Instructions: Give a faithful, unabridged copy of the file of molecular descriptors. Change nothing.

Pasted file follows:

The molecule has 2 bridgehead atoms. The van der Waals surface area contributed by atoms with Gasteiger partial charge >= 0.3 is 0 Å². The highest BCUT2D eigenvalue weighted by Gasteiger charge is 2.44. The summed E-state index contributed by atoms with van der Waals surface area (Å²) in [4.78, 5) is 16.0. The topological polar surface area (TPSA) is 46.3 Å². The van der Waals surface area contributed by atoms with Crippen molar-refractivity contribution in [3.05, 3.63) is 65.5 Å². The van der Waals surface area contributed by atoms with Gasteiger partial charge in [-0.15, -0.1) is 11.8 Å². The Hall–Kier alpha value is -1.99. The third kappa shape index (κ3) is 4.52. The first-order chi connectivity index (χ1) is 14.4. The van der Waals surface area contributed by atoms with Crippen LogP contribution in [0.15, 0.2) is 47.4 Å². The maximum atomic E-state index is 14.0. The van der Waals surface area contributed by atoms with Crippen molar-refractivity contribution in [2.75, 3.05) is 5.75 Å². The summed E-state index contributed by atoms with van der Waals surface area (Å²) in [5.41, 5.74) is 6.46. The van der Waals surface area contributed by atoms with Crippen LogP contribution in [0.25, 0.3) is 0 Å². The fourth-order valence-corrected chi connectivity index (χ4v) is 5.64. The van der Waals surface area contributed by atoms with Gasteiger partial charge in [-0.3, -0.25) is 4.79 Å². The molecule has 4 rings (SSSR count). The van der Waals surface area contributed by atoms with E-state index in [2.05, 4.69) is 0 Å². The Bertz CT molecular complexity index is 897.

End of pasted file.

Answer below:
The molecule has 2 bridgehead atoms. The van der Waals surface area contributed by atoms with Gasteiger partial charge >= 0.3 is 0 Å². The highest BCUT2D eigenvalue weighted by Gasteiger charge is 2.44. The summed E-state index contributed by atoms with van der Waals surface area (Å²) in [4.78, 5) is 16.0. The topological polar surface area (TPSA) is 46.3 Å². The van der Waals surface area contributed by atoms with Crippen molar-refractivity contribution in [3.05, 3.63) is 65.5 Å². The van der Waals surface area contributed by atoms with Gasteiger partial charge in [-0.15, -0.1) is 11.8 Å². The Hall–Kier alpha value is -1.99. The third kappa shape index (κ3) is 4.52. The first-order chi connectivity index (χ1) is 14.4. The van der Waals surface area contributed by atoms with Crippen LogP contribution in [0.15, 0.2) is 47.4 Å². The maximum atomic E-state index is 14.0. The van der Waals surface area contributed by atoms with Crippen molar-refractivity contribution in [2.75, 3.05) is 5.75 Å². The summed E-state index contributed by atoms with van der Waals surface area (Å²) in [5.41, 5.74) is 6.46. The van der Waals surface area contributed by atoms with Crippen LogP contribution in [0.25, 0.3) is 0 Å². The fourth-order valence-corrected chi connectivity index (χ4v) is 5.64. The van der Waals surface area contributed by atoms with Gasteiger partial charge in [-0.3, -0.25) is 4.79 Å². The molecule has 4 rings (SSSR count). The van der Waals surface area contributed by atoms with E-state index in [2.05, 4.69) is 0 Å². The Bertz CT molecular complexity index is 897.